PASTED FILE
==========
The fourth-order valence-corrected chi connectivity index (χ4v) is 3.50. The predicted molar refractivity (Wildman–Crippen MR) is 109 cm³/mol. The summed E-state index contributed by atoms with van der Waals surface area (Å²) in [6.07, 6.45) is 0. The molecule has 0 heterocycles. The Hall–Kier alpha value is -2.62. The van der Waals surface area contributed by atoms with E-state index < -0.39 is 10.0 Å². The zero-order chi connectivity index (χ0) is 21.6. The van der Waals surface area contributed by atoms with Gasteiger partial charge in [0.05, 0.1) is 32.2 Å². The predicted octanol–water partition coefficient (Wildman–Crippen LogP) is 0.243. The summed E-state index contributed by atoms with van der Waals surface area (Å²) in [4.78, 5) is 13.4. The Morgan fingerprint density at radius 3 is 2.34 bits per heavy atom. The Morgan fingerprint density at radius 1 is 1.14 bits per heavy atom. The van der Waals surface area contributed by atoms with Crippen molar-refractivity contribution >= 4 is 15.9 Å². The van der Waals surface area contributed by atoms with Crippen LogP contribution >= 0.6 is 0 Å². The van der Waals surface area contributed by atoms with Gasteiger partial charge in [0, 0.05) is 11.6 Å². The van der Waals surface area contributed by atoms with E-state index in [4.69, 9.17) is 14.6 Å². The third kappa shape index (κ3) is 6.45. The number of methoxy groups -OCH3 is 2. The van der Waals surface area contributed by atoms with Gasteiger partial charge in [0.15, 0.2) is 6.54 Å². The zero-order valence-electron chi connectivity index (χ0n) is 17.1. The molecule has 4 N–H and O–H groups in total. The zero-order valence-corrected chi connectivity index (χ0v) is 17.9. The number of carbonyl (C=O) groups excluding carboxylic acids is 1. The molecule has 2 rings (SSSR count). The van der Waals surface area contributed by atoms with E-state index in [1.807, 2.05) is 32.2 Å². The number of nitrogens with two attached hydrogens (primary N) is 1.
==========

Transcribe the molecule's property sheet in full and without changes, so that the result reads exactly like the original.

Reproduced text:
The fourth-order valence-corrected chi connectivity index (χ4v) is 3.50. The predicted molar refractivity (Wildman–Crippen MR) is 109 cm³/mol. The summed E-state index contributed by atoms with van der Waals surface area (Å²) in [6.07, 6.45) is 0. The molecule has 0 heterocycles. The Hall–Kier alpha value is -2.62. The van der Waals surface area contributed by atoms with E-state index < -0.39 is 10.0 Å². The zero-order chi connectivity index (χ0) is 21.6. The van der Waals surface area contributed by atoms with Gasteiger partial charge in [0.05, 0.1) is 32.2 Å². The predicted octanol–water partition coefficient (Wildman–Crippen LogP) is 0.243. The summed E-state index contributed by atoms with van der Waals surface area (Å²) in [4.78, 5) is 13.4. The Morgan fingerprint density at radius 3 is 2.34 bits per heavy atom. The Morgan fingerprint density at radius 1 is 1.14 bits per heavy atom. The van der Waals surface area contributed by atoms with Crippen molar-refractivity contribution >= 4 is 15.9 Å². The van der Waals surface area contributed by atoms with Crippen LogP contribution >= 0.6 is 0 Å². The van der Waals surface area contributed by atoms with Gasteiger partial charge in [0, 0.05) is 11.6 Å². The van der Waals surface area contributed by atoms with E-state index in [4.69, 9.17) is 14.6 Å². The third kappa shape index (κ3) is 6.45. The number of methoxy groups -OCH3 is 2. The van der Waals surface area contributed by atoms with Gasteiger partial charge in [0.15, 0.2) is 6.54 Å². The zero-order valence-electron chi connectivity index (χ0n) is 17.1. The molecule has 4 N–H and O–H groups in total. The zero-order valence-corrected chi connectivity index (χ0v) is 17.9. The number of carbonyl (C=O) groups excluding carboxylic acids is 1. The molecule has 2 rings (SSSR count). The van der Waals surface area contributed by atoms with E-state index in [1.807, 2.05) is 32.2 Å². The number of nitrogens with two attached hydrogens (primary N) is 1.